In a case of rapid New York City restaurant turnover, the space that once was Aliseo Osteria Del Borgo, the Italian spot on Vanderbilt Avenue in Prospect Heights, is now La Mujer Gala, a tapas and small plates restaurant that leans more heavily on true, Spanish-style tapas than on the generic small (but typically expensive) plates offered all over town these days.
Aliseo shut its doors in early February, and La Mujer Gala opened just a few weeks later, the restaurant's interior remaining unchanged and its head chef, Jennifer Cole-Ruiz, also staying at the helm—but totally redoing the menu. Cole-Ruiz has plenty of experience with Spanish food: she worked under luminaries such as Juan Mari Arzak of Arzak and Andres Madrigal of Balzac during her 15 years abroad, and was the opening chef of the luxurious Eurostars Madrid Tower's restaurant. (She also competed—and won—on season 8 of the popular Food Network show Chopped.)
At La Mujer Gala, Cole-Ruiz has created an expansive menu of appealing tapas plates that includes a bevy of vegetarian offerings, which comes as a welcome surprise given the tendency of pork to show up in many a Spanish dish. Dishes are small, but generous compared with many of the city's small plates, and prices are fair.
Each meal starts with a little bowl of complimentary popcorn dusted with Spanish paprika (pictured at top). It's crunchy, salty and smoky, a perfect match to a glass of the restaurant's cava.
No trip to a Spanish restaurant is complete without an order of pan con tomate ($4, pictured above), grilled bread rubbed with garlic and tomato and drizzled with olive oil. One of the simplest Spanish dishes, it can also be one of the best, the crunchy, garlicky bread topped with sweet but acidic tomato and luxurious with olive oil. La Mujer Gala's version was strong, using good-quality bread and buttery Arbequina oil, but it suffered from a lack of salt (a general problem at the restaurant). Now is perhaps not the best time of year for the dish, as the tomato flavor was a bit wan.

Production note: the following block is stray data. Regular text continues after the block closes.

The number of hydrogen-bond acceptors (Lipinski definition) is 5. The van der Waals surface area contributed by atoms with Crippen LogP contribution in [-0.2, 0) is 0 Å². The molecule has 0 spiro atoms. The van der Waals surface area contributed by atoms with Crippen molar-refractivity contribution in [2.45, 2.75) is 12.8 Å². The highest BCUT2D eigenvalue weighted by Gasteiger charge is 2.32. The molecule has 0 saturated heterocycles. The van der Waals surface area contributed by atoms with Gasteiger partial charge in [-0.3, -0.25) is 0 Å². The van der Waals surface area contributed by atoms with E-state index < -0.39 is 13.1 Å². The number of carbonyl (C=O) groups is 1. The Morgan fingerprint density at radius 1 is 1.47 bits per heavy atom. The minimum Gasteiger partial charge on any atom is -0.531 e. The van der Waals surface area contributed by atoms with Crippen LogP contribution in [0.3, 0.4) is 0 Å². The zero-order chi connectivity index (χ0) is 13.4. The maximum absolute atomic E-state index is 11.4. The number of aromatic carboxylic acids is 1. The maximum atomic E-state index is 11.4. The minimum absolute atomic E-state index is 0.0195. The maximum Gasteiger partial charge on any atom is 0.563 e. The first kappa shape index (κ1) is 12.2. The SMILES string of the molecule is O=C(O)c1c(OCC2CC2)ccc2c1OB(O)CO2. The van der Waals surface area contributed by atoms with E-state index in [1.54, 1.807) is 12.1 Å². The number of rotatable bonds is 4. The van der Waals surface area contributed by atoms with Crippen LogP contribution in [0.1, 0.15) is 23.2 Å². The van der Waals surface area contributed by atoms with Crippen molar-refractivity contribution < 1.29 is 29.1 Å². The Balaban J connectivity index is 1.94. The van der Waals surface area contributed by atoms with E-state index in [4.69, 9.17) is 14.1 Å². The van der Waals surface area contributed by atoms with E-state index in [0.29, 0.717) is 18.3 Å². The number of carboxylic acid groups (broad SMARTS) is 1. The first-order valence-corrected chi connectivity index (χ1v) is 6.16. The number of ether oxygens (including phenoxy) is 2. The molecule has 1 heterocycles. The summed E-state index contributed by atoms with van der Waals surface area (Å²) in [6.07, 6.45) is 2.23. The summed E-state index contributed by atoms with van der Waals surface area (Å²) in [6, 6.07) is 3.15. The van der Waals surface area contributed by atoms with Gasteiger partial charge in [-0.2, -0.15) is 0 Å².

Another topping-on-bread option is coca de escalivada con queso de Alt Urgel ($7.50), or roasted vegetables with Alt Urgel cheese on Catalan flatbread. The dish sounded appealing, but fell flat (no pun intended) due to the bread underneath, which wasn't a flatbread at all but rather a rectangle of commercial puff pastry that wasn't all that crispy. The roasted eggplant, red peppers, and onions piled atop the puff were sweet, and the soft Alt Urgel was rich and oozy. They would make great toppings were they matched with a better foundation.
A basic but flavorful dish of Spanish lentils ($6) was more successful. A simple lentil stew is topped with a perfectly poached quail egg and a drizzle of fresh herb oil. The dish as listed on the menu comes with a Serrano ham crisp; just ask the waitstaff to omit the ham for a vegetarian option.
I was surprised at the form seared vegetables with Romesco sauce ($6) took. Instead of a rustic approach, thinly-sliced eggplant, green zucchini, and red pepper were rolled around an asparagus and onion interior, with a dollop of intensely flavored Romesco—typically prepared with ground almonds, roasted red peppers, sherry vinegar and lots of garlic—on the side. The textures of the dish were solid, but disappointingly, the vegetables weren't actually grilled—some smoky char would have been welcome.
The restaurant's one vegetarian main dish, fideua de setas ($14) or toasted angel hair pasta with mushrooms, is its strongest offering by far. Fideua is a bit like paella made with noodles instead of rice: ultra-thin spaghetti is browned in olive oil until toasty and crispy, then topped with saffron-infused broth and, typically, seafood, then baked in the oven until the pasta absorbs the broth and becomes tender. In this case, earthy, perfectly cooked mushrooms are used, and the noodles underneath are soft while the top crust remains crispy. La Mujer Gala's menu is full of intriguing options. Hopefully, with time, more of them will rise to the level of this dish.
La Mujer Gala
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